The race for Louisiana’s District 4 Board of Elementary and Secondary Education (BESE) post remains in flux, with only days to go to the election, as to which Republican will win.
Practically speaking, that means the winner will be either businesswoman Shelly McFarland or lawyer Mike Melerine. Others include independent former state Sen. John Milkovich, Republican teacher Cody Whitaker, and Democrat university professor Cassie Williams. They met at an online forum put on by the Bossier Parish School Board.
Fundraising numbers, from about a month ago, can tell much especially concerning low-information contests. Only McFarland and Melerine have raised any substantial money, with Melerine having a small advantage, and in their own funds added more than they have had donated. Additionally, Melerine has picked up several northwest Louisiana elected officials’ endorsements, some of whom also made donations to his campaign. McFarland has scored some dollars from GOP luminaries as well, but from individuals considered more old line than the newer figures behind Melerine.
At qualification, another candidate looked very competitive to make a runoff against either of these Republicans, retired teacher Democrat Emma Shepard. But Shepard, who was active in education politics and could have been expected to draw mainline Democrat support, subsequently withdrew.
As the only Democrat remaining in the field, this boosts Williams’ chances to make the runoff. However, she faces two things that will hold her back: she’s not even lived in the state for a year, whereas voters prefer longer-time residents, and Milkovich, a former Democrat who has far more name recognition.
But Milkovich’s problem is he comes off too much as a crank. Defeated decisively in his 2019 reelection attempt, during the forum he repeatedly flogged the dying embers of anti-Common Core sentiments and threw out statements such as schools needed to grade the Department of Education, not vice-versa; gripes against former superintendent John White, who left that office a year ago; and that that wealthy out-of-state interests control state education.
That critique he might have applied to Williams’ sparse fundraising, which largely has come in small donations from out-of-state. Then again, to this point his fundraising has consisted of only large donations, from himself and a couple of other sources. Whitaker barely had raised any money at all through the first part of February.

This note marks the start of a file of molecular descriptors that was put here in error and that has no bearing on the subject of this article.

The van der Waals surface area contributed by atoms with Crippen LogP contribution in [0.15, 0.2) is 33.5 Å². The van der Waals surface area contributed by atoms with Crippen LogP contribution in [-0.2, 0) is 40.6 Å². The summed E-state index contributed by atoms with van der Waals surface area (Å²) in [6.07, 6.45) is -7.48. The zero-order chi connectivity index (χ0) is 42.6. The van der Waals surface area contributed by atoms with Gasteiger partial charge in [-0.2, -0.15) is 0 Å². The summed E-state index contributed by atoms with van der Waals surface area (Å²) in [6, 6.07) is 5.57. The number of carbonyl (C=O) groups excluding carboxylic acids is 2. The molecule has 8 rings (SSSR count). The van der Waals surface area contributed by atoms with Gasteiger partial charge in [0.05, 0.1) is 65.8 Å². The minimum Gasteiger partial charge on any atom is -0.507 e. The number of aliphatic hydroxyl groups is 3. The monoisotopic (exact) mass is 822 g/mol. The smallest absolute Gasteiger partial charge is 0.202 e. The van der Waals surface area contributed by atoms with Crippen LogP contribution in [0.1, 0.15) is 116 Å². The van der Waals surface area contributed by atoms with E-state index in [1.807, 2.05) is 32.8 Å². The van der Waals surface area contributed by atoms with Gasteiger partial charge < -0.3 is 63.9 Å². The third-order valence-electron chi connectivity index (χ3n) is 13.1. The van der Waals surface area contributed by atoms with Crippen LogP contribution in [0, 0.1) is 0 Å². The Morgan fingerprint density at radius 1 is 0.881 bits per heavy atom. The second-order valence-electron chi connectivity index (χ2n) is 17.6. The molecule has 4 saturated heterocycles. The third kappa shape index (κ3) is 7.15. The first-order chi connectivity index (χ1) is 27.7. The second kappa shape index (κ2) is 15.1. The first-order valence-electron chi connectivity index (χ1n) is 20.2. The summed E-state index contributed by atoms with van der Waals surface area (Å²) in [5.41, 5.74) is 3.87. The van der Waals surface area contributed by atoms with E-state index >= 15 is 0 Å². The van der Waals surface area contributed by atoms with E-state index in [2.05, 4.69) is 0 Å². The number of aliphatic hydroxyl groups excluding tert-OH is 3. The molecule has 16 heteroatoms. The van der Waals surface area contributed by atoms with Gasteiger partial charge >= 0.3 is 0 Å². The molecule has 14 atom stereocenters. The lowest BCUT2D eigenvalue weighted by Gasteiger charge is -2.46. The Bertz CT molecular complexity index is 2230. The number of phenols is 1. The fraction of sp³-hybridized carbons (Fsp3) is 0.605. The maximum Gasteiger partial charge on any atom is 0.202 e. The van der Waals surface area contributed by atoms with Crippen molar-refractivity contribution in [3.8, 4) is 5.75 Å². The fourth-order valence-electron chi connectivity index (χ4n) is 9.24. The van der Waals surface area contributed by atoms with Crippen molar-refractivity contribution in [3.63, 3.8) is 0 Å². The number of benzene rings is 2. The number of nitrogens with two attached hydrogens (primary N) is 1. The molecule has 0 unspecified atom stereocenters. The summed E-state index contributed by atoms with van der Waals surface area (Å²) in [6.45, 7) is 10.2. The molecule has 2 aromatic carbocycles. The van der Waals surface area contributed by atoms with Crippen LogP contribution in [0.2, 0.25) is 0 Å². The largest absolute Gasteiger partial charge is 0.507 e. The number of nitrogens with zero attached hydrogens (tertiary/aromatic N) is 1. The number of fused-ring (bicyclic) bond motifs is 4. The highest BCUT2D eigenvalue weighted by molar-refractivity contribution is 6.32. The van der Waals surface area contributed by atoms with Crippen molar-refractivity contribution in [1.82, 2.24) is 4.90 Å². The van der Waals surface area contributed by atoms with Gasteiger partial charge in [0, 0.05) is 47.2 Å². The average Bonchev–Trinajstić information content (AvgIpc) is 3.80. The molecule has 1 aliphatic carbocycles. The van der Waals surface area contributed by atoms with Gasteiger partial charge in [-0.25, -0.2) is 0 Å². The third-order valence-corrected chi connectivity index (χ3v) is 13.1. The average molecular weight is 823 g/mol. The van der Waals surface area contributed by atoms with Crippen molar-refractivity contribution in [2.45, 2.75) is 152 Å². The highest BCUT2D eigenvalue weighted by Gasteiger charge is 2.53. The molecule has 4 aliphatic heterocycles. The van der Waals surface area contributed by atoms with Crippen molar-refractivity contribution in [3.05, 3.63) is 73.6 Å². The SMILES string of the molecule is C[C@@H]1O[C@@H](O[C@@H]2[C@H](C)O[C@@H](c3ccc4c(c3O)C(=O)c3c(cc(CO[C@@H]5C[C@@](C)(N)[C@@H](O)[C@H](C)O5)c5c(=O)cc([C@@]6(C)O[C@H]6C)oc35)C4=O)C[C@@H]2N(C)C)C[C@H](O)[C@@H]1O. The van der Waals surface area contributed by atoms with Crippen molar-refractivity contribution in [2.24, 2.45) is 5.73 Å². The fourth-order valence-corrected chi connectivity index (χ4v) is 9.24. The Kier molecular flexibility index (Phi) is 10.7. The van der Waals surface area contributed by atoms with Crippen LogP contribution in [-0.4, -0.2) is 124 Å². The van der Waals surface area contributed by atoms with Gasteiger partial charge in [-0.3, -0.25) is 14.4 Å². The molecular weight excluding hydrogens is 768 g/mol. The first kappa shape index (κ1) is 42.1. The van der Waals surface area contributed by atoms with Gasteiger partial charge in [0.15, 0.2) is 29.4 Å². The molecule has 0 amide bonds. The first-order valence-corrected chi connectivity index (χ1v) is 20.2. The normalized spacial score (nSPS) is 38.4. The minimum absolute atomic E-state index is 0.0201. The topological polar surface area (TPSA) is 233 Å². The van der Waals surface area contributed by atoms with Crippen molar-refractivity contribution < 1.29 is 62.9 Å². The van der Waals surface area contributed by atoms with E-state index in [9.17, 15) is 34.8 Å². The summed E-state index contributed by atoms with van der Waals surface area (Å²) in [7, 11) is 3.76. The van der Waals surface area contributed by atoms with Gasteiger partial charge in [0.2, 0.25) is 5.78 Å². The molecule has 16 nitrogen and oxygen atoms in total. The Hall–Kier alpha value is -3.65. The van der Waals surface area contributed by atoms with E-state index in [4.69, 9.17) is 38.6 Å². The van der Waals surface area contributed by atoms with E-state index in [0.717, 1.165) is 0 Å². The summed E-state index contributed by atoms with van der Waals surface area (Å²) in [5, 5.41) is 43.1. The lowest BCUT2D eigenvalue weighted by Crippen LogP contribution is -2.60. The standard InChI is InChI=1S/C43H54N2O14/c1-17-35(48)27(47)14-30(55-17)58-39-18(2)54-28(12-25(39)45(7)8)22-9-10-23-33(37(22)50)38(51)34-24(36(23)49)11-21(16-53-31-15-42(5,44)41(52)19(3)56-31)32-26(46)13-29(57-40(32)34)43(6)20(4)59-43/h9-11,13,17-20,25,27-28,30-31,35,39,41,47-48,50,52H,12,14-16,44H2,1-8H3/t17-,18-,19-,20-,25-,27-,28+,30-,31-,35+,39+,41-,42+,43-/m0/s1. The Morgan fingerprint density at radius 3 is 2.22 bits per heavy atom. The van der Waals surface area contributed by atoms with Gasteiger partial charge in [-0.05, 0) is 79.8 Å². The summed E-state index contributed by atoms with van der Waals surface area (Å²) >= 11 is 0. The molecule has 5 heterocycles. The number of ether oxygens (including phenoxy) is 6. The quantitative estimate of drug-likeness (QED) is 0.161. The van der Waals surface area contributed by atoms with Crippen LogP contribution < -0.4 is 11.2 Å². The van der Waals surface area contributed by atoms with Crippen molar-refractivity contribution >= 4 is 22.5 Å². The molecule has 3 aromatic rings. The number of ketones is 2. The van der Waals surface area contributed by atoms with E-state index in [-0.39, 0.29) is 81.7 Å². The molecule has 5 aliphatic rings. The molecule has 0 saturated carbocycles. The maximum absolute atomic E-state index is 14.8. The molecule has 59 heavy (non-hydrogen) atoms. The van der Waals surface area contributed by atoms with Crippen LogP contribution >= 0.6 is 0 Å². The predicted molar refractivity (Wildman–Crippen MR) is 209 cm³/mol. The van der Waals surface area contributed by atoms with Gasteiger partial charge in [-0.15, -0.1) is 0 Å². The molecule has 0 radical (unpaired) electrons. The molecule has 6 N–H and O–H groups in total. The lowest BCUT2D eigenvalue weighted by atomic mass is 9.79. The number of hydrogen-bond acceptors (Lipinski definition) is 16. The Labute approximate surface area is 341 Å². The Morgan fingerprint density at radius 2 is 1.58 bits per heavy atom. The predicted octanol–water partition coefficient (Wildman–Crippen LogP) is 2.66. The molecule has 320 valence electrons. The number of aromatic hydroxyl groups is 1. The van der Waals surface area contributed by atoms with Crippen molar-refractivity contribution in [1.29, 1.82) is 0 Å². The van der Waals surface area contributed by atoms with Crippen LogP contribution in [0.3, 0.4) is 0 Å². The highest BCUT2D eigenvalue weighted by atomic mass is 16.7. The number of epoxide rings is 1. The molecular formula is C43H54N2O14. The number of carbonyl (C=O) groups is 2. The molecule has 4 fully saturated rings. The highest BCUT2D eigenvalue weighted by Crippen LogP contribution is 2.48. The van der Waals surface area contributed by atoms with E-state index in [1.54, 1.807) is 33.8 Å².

Any hopes Williams has to make it to the runoff centers on her ability not to project her party’s anti-reform platform, which runs counter to the past decade of legislative and BESE policy-making. She didn’t do that well, such as remarks she made about testing. Other candidates made some suggestions of changing its role at the margins, but hers went farther in that could largely moot its utility.
She also largely blew a question about online charter schools, including a discourse misunderstanding the role of the Minimum Foundation Program in public school funding, which she compounded on a later answer specifically about teacher pay. Unlike other candidates who talked of reallocating existing funds, she didn’t vow to avoid tax increases as a means to address the pay issue. And, she touted union endorsements, which might excite some teachers to cast their ballot for her but likely will turn off a more numerous segment of the voting public
McFarland also largely whiffed on the online charter schools question, which asked whether these should receive the same MFP allotment as other schools and whether a BESE member should automatically reject an appeal from such a school denied at the local level, rendering a confused answer. By contrast, Melerine gave a thoughtful, informed response that focused on numbers and examples that would guide his decision-making.
This seemed typical of the pair: Melerine gave more assured, more comprehensive answers at the level of broad policy. As for the remaining GOP contender, Whitaker didn’t show much of that kind of thinking, although predictably he showed a firmer grasp of issues at the classroom level.
At this point, the runoff could feature any of McFarland, Melerine, or Williams. If Williams makes it, whichever of the other two does so as well wins it; the district’s conservative leanings in this lower information race will default strongly to a Republican. If it’s the two Republicans, Melerine has the edge, which might force McFarland to turn selectively anti-reform to capture more liberal voters in the runoff. And Melerine in demographic terms has the advantage to get to the runoff over McFarland; not only does she come from small Winnfield and will have Whitaker, also from there, shave a few votes from her, but also Bossier City elections occurring simultaneously will convey an advantage to Melerine, Milkovich, and Williams, all from Shreveport.